The Obama administration is stepping up efforts to promote a newly brokered trade pact between the U.S. and other Pacific Rim nations, a deal the administration says will be a boon for Charlotte and the rest of the U.S.
But in North Carolina, where past trade agreements have been seen by some as job-killers, the administration’s push is being met by opponents who argue the latest deal will hurt businesses.
Final agreement on the Trans-Pacific Partnership, a 12-nation accord whose provisions include eliminating taxes on American exports, was reached by the countries at a meeting earlier this month in Atlanta. The future of the deal is uncertain as it still needs approval from Congress, which is divided over the pact.
U.S. Commerce Secretary Penny Pritzker, speaking to the Observer last week as part of the administration’s campaign to tout the deal, says Charlotte and the rest of North Carolina stand to benefit.
You can see TPP countries are an important market for North Carolina.
U.S. Commerce Secretary Penny Pritzker
Pritzker says current export taxes are preventing companies in North Carolina and elsewhere from doing more business with the nations bordering the Pacific Ocean, a list that includes Australia, Mexico and Japan. Last year, North Carolina exports to countries in the fast-growing region accounted for 42 percent of the $31.2 billion in total goods the state exported, Pritzker said.
“You can see TPP countries are an important market for North Carolina,” she said. “This is really important to our small and medium-sized companies.”
Charlotte’s banks could also see “big opportunity” from the deal, Pritzker said.
“As your North Carolina companies sell more products, they’re going to need more financing,” she said.
But so far, such comments haven’t been enough to win over North Carolina businesses that remain wary of the deal, the full text of which has not been made public yet.
“We are absolutely concerned about TPP passing in its present form,” John Ferriola, CEO of Charlotte-based steelmaker Nucor, told analysts on an earnings call last week.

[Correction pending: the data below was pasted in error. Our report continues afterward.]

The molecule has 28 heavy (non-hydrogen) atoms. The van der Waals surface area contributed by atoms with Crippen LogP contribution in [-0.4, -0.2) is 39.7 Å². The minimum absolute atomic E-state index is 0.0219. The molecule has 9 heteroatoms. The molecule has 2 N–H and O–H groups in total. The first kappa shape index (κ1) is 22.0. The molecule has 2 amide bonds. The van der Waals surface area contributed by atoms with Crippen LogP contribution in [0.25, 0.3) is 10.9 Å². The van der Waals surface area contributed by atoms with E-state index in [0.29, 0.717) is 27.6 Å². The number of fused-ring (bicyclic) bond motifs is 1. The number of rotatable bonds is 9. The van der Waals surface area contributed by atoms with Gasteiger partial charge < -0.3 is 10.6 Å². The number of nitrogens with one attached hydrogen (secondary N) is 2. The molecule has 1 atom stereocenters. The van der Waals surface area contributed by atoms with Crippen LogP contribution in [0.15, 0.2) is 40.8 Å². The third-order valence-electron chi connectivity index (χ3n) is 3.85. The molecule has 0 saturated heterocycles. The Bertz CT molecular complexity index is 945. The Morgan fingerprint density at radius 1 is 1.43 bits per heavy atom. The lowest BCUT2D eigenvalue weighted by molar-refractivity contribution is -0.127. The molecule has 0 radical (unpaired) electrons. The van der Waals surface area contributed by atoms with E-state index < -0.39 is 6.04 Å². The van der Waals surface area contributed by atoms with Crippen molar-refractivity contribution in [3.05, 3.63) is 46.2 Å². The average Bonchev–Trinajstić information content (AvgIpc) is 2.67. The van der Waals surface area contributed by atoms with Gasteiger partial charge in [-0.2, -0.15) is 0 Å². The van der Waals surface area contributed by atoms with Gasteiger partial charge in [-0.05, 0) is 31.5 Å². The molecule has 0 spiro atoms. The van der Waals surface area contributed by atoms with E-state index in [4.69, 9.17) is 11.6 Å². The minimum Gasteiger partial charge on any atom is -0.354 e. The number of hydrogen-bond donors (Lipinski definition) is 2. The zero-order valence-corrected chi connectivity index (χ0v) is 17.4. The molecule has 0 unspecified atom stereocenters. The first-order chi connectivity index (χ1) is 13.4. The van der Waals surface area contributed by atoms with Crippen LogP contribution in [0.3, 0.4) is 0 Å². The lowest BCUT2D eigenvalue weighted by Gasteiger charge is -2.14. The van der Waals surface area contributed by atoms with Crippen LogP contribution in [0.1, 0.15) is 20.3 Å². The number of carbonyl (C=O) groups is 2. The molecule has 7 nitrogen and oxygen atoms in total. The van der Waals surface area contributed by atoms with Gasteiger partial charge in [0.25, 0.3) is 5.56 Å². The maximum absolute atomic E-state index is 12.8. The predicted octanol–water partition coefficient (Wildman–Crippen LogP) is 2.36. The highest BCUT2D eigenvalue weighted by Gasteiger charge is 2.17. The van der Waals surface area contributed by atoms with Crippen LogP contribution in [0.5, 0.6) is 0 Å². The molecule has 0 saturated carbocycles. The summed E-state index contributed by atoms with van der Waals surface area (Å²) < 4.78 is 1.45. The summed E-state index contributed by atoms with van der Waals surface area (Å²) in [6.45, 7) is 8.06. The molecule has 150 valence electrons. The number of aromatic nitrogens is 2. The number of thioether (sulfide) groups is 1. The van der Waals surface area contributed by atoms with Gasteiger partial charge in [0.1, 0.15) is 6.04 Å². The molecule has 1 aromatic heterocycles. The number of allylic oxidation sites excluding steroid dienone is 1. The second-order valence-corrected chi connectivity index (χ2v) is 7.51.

Ferriola said he won’t say whether Nucor will favor the deal or not until he has a chance to read it. But, he said, Nucor is “extremely, extremely disappointed” that the agreement doesn’t cover currency manipulation.
“At the end of the day, you can have all kinds of trade agreements and if a country manipulates its currency, it’s guaranteed to have an unfair trade advantage,” Ferriola said.
Concerns about trade deals resonate in a state where the 1990s-era North American Free Trade Agreement still conjures up memories of lost textile and manufacturing jobs. Such concerns cut across party lines in North Carolina’s congressional delegation.
I have grave concerns based on initial reports from parties on both sides of the issue.
U.S. Rep. Alma Adams, a Democrat whose district includes part of Charlotte
“I have not and will not support any trade deal that hurts our workers, our economy, and our environment,” U.S. Rep. Alma Adams, a Democrat whose district includes part of Charlotte, said in a statement.
Adams said she has “grave concerns” based on what she’s heard about the pact.
North Carolina’s two senators, Richard Burr and Thom Tillis, both Republicans, have said they will vote against the agreement. Both have criticized a provision that allows countries to deny an international arbitration process to tobacco companies seeking to challenge tobacco-control regulations. The provision is discriminatory because it singles out a specific agricultural product, the senators say.
Burr, who calls the pact “substandard,” has also said the deal fails to provide strong enough measures to address currency manipulation.
“I think the more that we learn about the agreement, the more concerns are coming” about various parts of it, Burr said.
Other Charlotte-area lawmakers, including Republican House members Patrick McHenry and Robert Pittenger, say they’re still reviewing the issue.
Congress is not expected to vote on the pact until next year.
Mark Vitner, an economist for Wells Fargo, said the agreement could result in Charlotte increasing its exports of industrial machinery, textile products and chemicals. The deal comes at a time when the Charlotte metropolitan area already posted $12.9 billion in exports last year, up 20 percent from the year before, Vitner said.
There is certainly cause for caution. Many of the trade deals that we have negotiated have proved more disruptive than was anticipated.
Mark Vitner, Wells Fargo economist
“Charlotte stands to benefit because we’ve been one of the fastest-growing export markets in the country,” he said. “Generally, it would be good for Charlotte. It would be good for the U.S.”
But, Vitner said, “there is certainly cause for caution. Many of the trade deals that we have negotiated have proved more disruptive than was anticipated.
“While the expected benefits did materialize, the costs often proved to be greater, particularly in the Carolinas.”